Generation Z is different than any generation before it, but they’re some of the best team members if you know how to engage them. Navaneet Mishra, leader of the Hexagon Capability Center India, offers some best practices for interacting with and motivating Gen Z.
Every generation has its own approach to work. A new generation of employees means different methods and behaviors to incorporate into your team’s dynamics. That has never been truer than for Generation Z.
Understanding Generation Z in the workplace
Whenever I talk to Gen Z employees, I realise I still have so much to learn.
I think about how I approached the workplace in the early days of my career. I read every email or memo sent by my manager and my organisation. I cherished my manager’s appreciation for my work. I looked forward to year-end ratings on my performance.
Gen Z does not operate like this. They don’t rely on reading email or memos for information. They hate year-end reviews and don’t necessarily seek out affirmation from their managers. They covet appreciation from their peers.
The way to interact and motivate Gen Z employees is completely different than any generation before. It involves peer-based and more “horizontal” communication than “vertical.” That means we need different means of communication to engage with Gen Z effectively.
Innovating for better engagement
That doesn’t mean we have to change all our methods immediately. I won’t deny we still send out email and memos. However, there are policy changes and new guidelines to follow.
And we don’t stop there. If we’re going to integrate Gen Z into our teams, we need to be willing to go above and beyond.
Instead of just sending a memo, our team has seen great success when adding a chatbot feature that can be accessed anytime. Gen Z will only ask about a policy change once they are ready to consume it, so a chatbot makes sense to answer their questions – when it’s convenient for their schedules. We have also provided access to a peer appreciation platform that allows “thumbs up” engagement between friends and colleagues. The social media environment has merged with much of workplace culture, so the more interaction with peers, the better.
It’s the same for events or drives we’re publicising. Even if it’s about a vaccination effort for our employee base, we need to publicise that on Yammer or create separate Teams groups for clarity.
The point is, don’t try to reach Gen Z through the usual communication routes. Innovate, adapt and move quickly, and you will see results.
Gen Z’s remarkable leadership
Many people don’t realise that Gen Z is very capable of leading irrespective of their age. But the subject on which they lead must be of interest to them. This is something I recently learned myself. I’ll give an example.
For our D&I initiative, we handed Gen Z the reins for how to best approach inclusivity goals for all geographies of India, a very large and complex country with many cultures. Gen Z led our brainstorming sessions and decided one of the best ways to learn and appreciate cultures was through celebrations. If we used festivals as a starting point for D&I learning, we would gain engagement.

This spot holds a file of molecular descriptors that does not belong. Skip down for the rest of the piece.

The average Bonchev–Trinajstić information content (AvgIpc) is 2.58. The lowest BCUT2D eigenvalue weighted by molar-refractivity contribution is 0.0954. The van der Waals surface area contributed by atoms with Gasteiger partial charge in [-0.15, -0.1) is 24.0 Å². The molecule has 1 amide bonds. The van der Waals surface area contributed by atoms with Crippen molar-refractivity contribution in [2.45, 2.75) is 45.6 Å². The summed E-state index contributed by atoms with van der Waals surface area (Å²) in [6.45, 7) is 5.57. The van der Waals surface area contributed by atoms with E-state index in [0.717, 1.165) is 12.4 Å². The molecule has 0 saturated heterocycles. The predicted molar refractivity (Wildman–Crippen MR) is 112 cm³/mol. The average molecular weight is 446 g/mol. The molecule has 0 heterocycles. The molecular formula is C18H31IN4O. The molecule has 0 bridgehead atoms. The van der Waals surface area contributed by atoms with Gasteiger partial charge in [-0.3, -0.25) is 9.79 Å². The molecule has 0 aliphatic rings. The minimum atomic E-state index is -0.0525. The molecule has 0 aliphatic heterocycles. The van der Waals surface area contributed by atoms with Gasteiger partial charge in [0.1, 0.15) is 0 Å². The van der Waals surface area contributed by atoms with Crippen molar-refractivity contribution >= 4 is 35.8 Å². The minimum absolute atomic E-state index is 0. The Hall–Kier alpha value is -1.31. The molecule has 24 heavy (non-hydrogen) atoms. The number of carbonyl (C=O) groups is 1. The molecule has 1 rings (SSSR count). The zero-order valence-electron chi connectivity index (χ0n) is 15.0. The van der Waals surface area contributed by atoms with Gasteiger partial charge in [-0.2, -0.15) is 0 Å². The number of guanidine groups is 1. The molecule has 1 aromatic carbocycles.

Accordingly, we planned to share information about all the festivals that happened throughout India in a given month. People could teach others or share a video. Sometimes we would offer quizzes and give awards to the winners.
All of this was thanks to Gen Z employees. They have amazing ideas, questions and stories to share. And this kind of passion really motivated the rest of the team. We even had some employees travel to their own villages, capture some video footage and tell their own stories based on these initiatives.
Gen Z’s secret weapon and reverse mentoring
Gen Z is independent, self-sufficient and engaging. They are not afraid of new things or ideas. I look back at my early years as an employee, and so much of it was characterised by fear of how I would be evaluated.
Gen Z is not afraid of that. They may have been part of an organisation for less than a year, but they’ll still be willing to try something new.
Gen Z has much to teach their colleagues. Many people scoff at this idea. However, I’m lucky enough to work with a leadership team that appreciates the value in reverse mentoring by our Gen Z employees. We’re still developing the details on how to make that happen, but we’ll soon be implementing reverse mentoring in our ongoing processes and procedures. We believe it’s important because only when we are in learning mode from Gen Z can we solve today’s most important problems.
Everybody has a different way they like to engage. We must learn how to work with each generation clearly. In that way, Gen Z is no different. Our goal is to engage with them, to give them what they need to be productive and allow them to contribute to our work. When we do that, the sky is the limit.